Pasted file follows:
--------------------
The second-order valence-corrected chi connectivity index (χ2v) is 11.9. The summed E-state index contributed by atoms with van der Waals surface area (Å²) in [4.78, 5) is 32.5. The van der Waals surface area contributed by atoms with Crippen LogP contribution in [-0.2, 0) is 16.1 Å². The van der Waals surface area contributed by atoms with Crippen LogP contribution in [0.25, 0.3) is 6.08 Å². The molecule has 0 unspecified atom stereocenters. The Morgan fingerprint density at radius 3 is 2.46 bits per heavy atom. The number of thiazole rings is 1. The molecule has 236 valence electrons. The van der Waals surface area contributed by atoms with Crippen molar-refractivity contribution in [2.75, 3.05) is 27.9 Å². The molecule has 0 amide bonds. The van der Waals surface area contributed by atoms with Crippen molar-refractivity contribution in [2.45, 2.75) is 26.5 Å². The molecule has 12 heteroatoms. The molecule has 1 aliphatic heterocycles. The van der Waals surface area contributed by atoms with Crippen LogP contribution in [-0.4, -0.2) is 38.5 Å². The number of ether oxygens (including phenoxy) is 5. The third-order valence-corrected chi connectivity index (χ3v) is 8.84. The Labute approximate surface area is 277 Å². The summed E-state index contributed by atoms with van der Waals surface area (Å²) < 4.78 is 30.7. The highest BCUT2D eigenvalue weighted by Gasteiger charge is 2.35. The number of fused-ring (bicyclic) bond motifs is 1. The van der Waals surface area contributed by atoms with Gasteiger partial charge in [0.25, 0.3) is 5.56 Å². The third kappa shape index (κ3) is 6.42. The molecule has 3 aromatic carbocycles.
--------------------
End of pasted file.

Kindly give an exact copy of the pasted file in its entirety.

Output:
The second-order valence-corrected chi connectivity index (χ2v) is 11.9. The summed E-state index contributed by atoms with van der Waals surface area (Å²) in [4.78, 5) is 32.5. The van der Waals surface area contributed by atoms with Crippen LogP contribution in [-0.2, 0) is 16.1 Å². The van der Waals surface area contributed by atoms with Crippen LogP contribution in [0.25, 0.3) is 6.08 Å². The molecule has 0 unspecified atom stereocenters. The Morgan fingerprint density at radius 3 is 2.46 bits per heavy atom. The number of thiazole rings is 1. The molecule has 236 valence electrons. The van der Waals surface area contributed by atoms with Crippen molar-refractivity contribution in [2.75, 3.05) is 27.9 Å². The molecule has 0 amide bonds. The van der Waals surface area contributed by atoms with Crippen molar-refractivity contribution in [2.45, 2.75) is 26.5 Å². The molecule has 12 heteroatoms. The molecule has 1 aliphatic heterocycles. The van der Waals surface area contributed by atoms with Crippen LogP contribution in [-0.4, -0.2) is 38.5 Å². The number of ether oxygens (including phenoxy) is 5. The third-order valence-corrected chi connectivity index (χ3v) is 8.84. The Labute approximate surface area is 277 Å². The summed E-state index contributed by atoms with van der Waals surface area (Å²) < 4.78 is 30.7. The highest BCUT2D eigenvalue weighted by Gasteiger charge is 2.35. The number of fused-ring (bicyclic) bond motifs is 1. The van der Waals surface area contributed by atoms with Gasteiger partial charge in [0.25, 0.3) is 5.56 Å². The third kappa shape index (κ3) is 6.42. The molecule has 3 aromatic carbocycles.